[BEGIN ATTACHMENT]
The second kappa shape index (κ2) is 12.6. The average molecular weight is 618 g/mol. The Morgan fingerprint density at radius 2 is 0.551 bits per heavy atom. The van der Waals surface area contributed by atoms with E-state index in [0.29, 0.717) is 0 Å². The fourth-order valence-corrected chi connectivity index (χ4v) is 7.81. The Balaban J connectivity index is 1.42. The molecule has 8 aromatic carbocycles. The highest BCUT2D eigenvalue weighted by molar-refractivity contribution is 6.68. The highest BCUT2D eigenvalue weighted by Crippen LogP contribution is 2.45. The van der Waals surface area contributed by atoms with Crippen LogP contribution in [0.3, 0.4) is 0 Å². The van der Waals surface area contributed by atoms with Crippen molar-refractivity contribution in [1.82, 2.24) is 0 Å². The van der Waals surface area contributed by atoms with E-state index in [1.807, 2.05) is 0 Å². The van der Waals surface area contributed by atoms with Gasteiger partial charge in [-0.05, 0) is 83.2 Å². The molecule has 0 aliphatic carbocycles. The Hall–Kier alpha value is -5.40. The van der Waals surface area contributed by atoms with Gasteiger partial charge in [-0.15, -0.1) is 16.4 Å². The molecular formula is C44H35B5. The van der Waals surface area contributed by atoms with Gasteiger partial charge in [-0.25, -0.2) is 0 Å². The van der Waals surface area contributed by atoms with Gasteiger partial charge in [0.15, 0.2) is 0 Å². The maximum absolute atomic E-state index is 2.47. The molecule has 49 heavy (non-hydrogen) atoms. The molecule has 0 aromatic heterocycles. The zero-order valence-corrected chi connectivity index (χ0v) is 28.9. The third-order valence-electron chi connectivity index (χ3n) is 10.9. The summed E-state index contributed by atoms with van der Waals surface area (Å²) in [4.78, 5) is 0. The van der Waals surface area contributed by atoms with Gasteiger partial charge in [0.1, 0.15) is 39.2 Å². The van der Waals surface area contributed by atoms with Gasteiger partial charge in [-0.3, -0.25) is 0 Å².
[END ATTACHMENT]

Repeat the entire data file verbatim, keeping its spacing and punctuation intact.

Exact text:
The second kappa shape index (κ2) is 12.6. The average molecular weight is 618 g/mol. The Morgan fingerprint density at radius 2 is 0.551 bits per heavy atom. The van der Waals surface area contributed by atoms with E-state index in [0.29, 0.717) is 0 Å². The fourth-order valence-corrected chi connectivity index (χ4v) is 7.81. The Balaban J connectivity index is 1.42. The molecule has 8 aromatic carbocycles. The highest BCUT2D eigenvalue weighted by molar-refractivity contribution is 6.68. The highest BCUT2D eigenvalue weighted by Crippen LogP contribution is 2.45. The van der Waals surface area contributed by atoms with Crippen LogP contribution in [0.3, 0.4) is 0 Å². The van der Waals surface area contributed by atoms with Crippen molar-refractivity contribution in [1.82, 2.24) is 0 Å². The van der Waals surface area contributed by atoms with E-state index in [1.807, 2.05) is 0 Å². The van der Waals surface area contributed by atoms with Gasteiger partial charge in [-0.05, 0) is 83.2 Å². The molecule has 0 aliphatic carbocycles. The Hall–Kier alpha value is -5.40. The van der Waals surface area contributed by atoms with Gasteiger partial charge in [-0.15, -0.1) is 16.4 Å². The molecular formula is C44H35B5. The van der Waals surface area contributed by atoms with Gasteiger partial charge in [-0.25, -0.2) is 0 Å². The van der Waals surface area contributed by atoms with Gasteiger partial charge in [0.15, 0.2) is 0 Å². The maximum absolute atomic E-state index is 2.47. The molecule has 49 heavy (non-hydrogen) atoms. The molecule has 0 aromatic heterocycles. The zero-order valence-corrected chi connectivity index (χ0v) is 28.9. The third-order valence-electron chi connectivity index (χ3n) is 10.9. The summed E-state index contributed by atoms with van der Waals surface area (Å²) in [4.78, 5) is 0. The van der Waals surface area contributed by atoms with Gasteiger partial charge in [0.1, 0.15) is 39.2 Å². The van der Waals surface area contributed by atoms with Gasteiger partial charge in [-0.3, -0.25) is 0 Å².